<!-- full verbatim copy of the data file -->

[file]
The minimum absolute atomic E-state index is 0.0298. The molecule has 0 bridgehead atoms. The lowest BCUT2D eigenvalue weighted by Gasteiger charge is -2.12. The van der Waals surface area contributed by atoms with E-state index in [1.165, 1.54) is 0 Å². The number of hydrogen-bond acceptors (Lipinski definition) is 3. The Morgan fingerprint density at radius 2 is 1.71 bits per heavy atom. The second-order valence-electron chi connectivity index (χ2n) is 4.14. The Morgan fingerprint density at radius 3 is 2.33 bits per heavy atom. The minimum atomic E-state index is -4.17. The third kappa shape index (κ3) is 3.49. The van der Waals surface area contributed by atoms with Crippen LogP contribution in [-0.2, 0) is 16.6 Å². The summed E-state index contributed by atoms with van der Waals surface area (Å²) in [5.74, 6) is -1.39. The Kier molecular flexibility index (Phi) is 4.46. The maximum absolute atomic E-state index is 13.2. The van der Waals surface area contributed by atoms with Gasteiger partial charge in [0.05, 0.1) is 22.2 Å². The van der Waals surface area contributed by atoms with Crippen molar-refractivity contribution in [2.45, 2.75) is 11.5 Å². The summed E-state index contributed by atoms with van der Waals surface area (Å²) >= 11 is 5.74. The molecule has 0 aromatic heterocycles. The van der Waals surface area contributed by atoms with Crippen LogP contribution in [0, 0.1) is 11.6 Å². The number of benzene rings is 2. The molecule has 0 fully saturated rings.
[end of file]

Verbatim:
The minimum absolute atomic E-state index is 0.0298. The molecule has 0 bridgehead atoms. The lowest BCUT2D eigenvalue weighted by Gasteiger charge is -2.12. The van der Waals surface area contributed by atoms with E-state index in [1.165, 1.54) is 0 Å². The number of hydrogen-bond acceptors (Lipinski definition) is 3. The Morgan fingerprint density at radius 2 is 1.71 bits per heavy atom. The second-order valence-electron chi connectivity index (χ2n) is 4.14. The Morgan fingerprint density at radius 3 is 2.33 bits per heavy atom. The minimum atomic E-state index is -4.17. The third kappa shape index (κ3) is 3.49. The van der Waals surface area contributed by atoms with Crippen LogP contribution in [-0.2, 0) is 16.6 Å². The summed E-state index contributed by atoms with van der Waals surface area (Å²) in [5.74, 6) is -1.39. The Kier molecular flexibility index (Phi) is 4.46. The maximum absolute atomic E-state index is 13.2. The van der Waals surface area contributed by atoms with Gasteiger partial charge in [0.05, 0.1) is 22.2 Å². The van der Waals surface area contributed by atoms with Crippen molar-refractivity contribution in [2.45, 2.75) is 11.5 Å². The summed E-state index contributed by atoms with van der Waals surface area (Å²) >= 11 is 5.74. The molecule has 0 aromatic heterocycles. The van der Waals surface area contributed by atoms with Crippen LogP contribution in [0, 0.1) is 11.6 Å². The number of benzene rings is 2. The molecule has 0 fully saturated rings.